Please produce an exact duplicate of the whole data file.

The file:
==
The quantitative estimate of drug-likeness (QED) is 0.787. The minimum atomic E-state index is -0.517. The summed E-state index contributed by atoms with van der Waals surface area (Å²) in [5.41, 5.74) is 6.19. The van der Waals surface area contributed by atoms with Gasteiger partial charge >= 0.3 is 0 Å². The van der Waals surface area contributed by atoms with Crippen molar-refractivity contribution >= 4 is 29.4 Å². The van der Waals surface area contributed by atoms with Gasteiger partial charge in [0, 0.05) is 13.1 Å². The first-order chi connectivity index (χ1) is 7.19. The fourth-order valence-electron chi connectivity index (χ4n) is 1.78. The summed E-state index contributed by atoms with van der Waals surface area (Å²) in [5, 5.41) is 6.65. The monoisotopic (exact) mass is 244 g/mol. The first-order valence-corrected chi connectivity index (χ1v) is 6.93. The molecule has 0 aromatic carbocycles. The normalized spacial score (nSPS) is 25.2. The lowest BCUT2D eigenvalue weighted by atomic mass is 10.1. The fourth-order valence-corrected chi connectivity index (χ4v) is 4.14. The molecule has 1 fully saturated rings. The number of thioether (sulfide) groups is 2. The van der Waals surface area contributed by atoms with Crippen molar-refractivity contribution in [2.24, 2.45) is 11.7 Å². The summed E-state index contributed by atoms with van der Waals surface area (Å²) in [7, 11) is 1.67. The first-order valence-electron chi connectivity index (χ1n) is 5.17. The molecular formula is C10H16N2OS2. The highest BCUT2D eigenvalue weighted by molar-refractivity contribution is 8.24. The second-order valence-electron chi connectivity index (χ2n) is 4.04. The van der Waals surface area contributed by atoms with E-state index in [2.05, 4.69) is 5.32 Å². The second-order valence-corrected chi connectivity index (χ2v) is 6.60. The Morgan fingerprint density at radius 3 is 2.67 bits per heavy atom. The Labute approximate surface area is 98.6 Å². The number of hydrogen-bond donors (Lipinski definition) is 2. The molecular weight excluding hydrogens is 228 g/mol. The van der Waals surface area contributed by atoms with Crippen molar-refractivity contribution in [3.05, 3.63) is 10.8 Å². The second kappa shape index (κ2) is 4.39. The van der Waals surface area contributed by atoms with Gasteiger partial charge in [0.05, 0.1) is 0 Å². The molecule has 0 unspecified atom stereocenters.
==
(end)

The quantitative estimate of drug-likeness (QED) is 0.787. The minimum atomic E-state index is -0.517. The summed E-state index contributed by atoms with van der Waals surface area (Å²) in [5.41, 5.74) is 6.19. The van der Waals surface area contributed by atoms with Gasteiger partial charge >= 0.3 is 0 Å². The van der Waals surface area contributed by atoms with Crippen molar-refractivity contribution >= 4 is 29.4 Å². The van der Waals surface area contributed by atoms with Gasteiger partial charge in [0, 0.05) is 13.1 Å². The first-order chi connectivity index (χ1) is 7.19. The fourth-order valence-electron chi connectivity index (χ4n) is 1.78. The summed E-state index contributed by atoms with van der Waals surface area (Å²) in [5, 5.41) is 6.65. The monoisotopic (exact) mass is 244 g/mol. The first-order valence-corrected chi connectivity index (χ1v) is 6.93. The molecule has 0 aromatic carbocycles. The normalized spacial score (nSPS) is 25.2. The lowest BCUT2D eigenvalue weighted by atomic mass is 10.1. The fourth-order valence-corrected chi connectivity index (χ4v) is 4.14. The molecule has 1 fully saturated rings. The number of thioether (sulfide) groups is 2. The van der Waals surface area contributed by atoms with Crippen molar-refractivity contribution in [2.24, 2.45) is 11.7 Å². The summed E-state index contributed by atoms with van der Waals surface area (Å²) in [7, 11) is 1.67. The first-order valence-electron chi connectivity index (χ1n) is 5.17. The molecular formula is C10H16N2OS2. The highest BCUT2D eigenvalue weighted by molar-refractivity contribution is 8.24. The second-order valence-electron chi connectivity index (χ2n) is 4.04. The van der Waals surface area contributed by atoms with E-state index in [2.05, 4.69) is 5.32 Å². The second-order valence-corrected chi connectivity index (χ2v) is 6.60. The Morgan fingerprint density at radius 3 is 2.67 bits per heavy atom. The Labute approximate surface area is 98.6 Å². The number of hydrogen-bond donors (Lipinski definition) is 2. The molecular weight excluding hydrogens is 228 g/mol. The van der Waals surface area contributed by atoms with Crippen molar-refractivity contribution in [3.05, 3.63) is 10.8 Å². The second kappa shape index (κ2) is 4.39. The van der Waals surface area contributed by atoms with Gasteiger partial charge in [0.05, 0.1) is 0 Å². The molecule has 0 unspecified atom stereocenters.